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You might think you would want to just watch happy movies at a time like this. You may wish to surround yourself with laughter, celebrations and feasting with friends and family. But there is another way to put what you, and we, have all have been through, into perspective. And that is to know and to learn what others are going though and to understand what others have been though.

Resistance tells the true story of Marcel Marceau, who was born into a Jewish family and lived during the occupation of France by Nazi Germany. He joined the resistance but, in the end, chose to resist by saving as many children as possible. In fact, the famous mime artist that he would become known for, ‘Bip the Clown’, was first developed from his time smuggling Jewish children, as a way to keep them quiet.

His life is filled with incredible achievements but this film concentrates on his early life and the first time he smuggles children to neutral Switzerland. Resistance is as serious as it sounds, and it’s driven by magnificent performances. The lead, Jesse Eisenberg, at first was a little distracting for me. But it soon worked as his character was someone who doesn’t seem to fit into his society; he’s awkward and self-centered. And yet when the time of calamity falls, he turns out to be exactly the type of person that’s needed.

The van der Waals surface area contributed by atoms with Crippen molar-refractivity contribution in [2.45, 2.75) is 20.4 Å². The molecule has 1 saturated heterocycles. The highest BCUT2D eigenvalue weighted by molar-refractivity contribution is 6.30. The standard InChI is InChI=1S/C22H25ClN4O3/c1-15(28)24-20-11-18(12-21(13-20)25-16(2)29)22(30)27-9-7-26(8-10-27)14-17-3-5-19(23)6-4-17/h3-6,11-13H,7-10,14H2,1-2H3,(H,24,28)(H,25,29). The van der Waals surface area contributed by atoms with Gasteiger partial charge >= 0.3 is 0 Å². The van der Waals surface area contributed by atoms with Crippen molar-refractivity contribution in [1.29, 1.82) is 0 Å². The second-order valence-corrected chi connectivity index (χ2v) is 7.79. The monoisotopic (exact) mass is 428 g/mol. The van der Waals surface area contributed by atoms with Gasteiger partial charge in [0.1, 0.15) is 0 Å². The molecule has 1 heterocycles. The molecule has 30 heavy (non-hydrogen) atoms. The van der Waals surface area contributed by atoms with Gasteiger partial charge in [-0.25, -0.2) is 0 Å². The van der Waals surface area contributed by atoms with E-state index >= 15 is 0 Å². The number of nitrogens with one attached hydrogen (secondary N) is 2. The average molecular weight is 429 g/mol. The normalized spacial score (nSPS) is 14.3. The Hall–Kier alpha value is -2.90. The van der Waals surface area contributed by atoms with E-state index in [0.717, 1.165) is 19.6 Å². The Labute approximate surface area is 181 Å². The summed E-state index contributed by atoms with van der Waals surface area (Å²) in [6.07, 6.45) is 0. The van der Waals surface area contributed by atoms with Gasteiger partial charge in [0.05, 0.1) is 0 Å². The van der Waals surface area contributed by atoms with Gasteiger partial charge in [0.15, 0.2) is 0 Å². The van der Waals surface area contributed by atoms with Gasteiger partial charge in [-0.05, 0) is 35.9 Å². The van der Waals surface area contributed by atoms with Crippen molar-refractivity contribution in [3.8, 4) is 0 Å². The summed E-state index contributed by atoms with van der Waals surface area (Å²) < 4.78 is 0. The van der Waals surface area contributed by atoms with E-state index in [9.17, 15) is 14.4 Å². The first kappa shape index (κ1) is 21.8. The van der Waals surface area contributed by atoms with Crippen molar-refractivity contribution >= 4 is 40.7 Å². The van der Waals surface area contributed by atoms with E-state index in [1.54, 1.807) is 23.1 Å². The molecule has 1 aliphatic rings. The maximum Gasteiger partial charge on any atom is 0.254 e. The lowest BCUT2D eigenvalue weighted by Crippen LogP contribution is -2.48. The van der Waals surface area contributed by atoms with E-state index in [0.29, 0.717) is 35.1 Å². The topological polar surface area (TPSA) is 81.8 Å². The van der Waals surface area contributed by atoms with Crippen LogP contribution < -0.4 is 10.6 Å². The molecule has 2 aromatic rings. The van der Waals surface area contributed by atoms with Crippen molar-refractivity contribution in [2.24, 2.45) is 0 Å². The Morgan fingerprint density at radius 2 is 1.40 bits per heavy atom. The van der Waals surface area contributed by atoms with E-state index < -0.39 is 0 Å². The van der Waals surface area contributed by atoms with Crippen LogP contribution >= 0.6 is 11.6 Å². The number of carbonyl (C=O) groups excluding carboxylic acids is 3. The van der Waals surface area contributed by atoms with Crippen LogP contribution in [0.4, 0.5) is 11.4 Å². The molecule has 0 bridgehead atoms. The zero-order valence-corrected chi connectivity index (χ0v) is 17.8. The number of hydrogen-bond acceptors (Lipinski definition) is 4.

To me the rest of the cast was pretty flawless, with two really, absolutely stand out performances. Matthias Schweighöfer, who plays the terrifying Nazi SS Agent Klaus Barbie. I would rate his performance up there with Ralph Fiennes and Christoph Waltz’s Nazi portrayals.

Clémence Poésy was also great, but for me the real stand out, and I actually hope she takes some award for her portrayal of Elsbeth, is Isabella Ramsey. Who you would most likely remember from Game of Thrones as the young noblewoman Lyanna Mormont. She was so good, every scene she was in she felt like she stole it. You know when that happens, it’s when every time she’s in a scene with others, you’re gauging off her emotions on how and what to feel. And feel you do, in a big way and often.

There are a number of ‘incredible’ moments in Resistance ranging all over the spectrum. From light and joyful, to the gut wrenchingly sad and terrified. One really memorable moment is when Marcel describes the importance of what they’re doing. He says the best way to resist is to “make sure more Jews survive,” explaining that helping the children reach a place of safety far outweighs the gratification of revenge. Which is such a powerful and brave position to take when you know that the character he says that to, had just been through at the hands of Klaus Barbie.

I feel that message is beautifully timed for this now. Where revenge can sometimes feel justified but it often turns into an exercise in selfishness when it puts even more of the poor, the innocent and the venerable in harm’s way. Resistance will shake you at times, it’s not visually that graphic in its portrayal of violence, but you certainly see it in the eyes that are witnessing it. You feel it when you see the little faces of those that are living it. Maybe I’m just more vulnerable at the moment and it hit home more than it normally would, but I’m glad I watched it. To be reminded by those who get it, what’s really important. You are.




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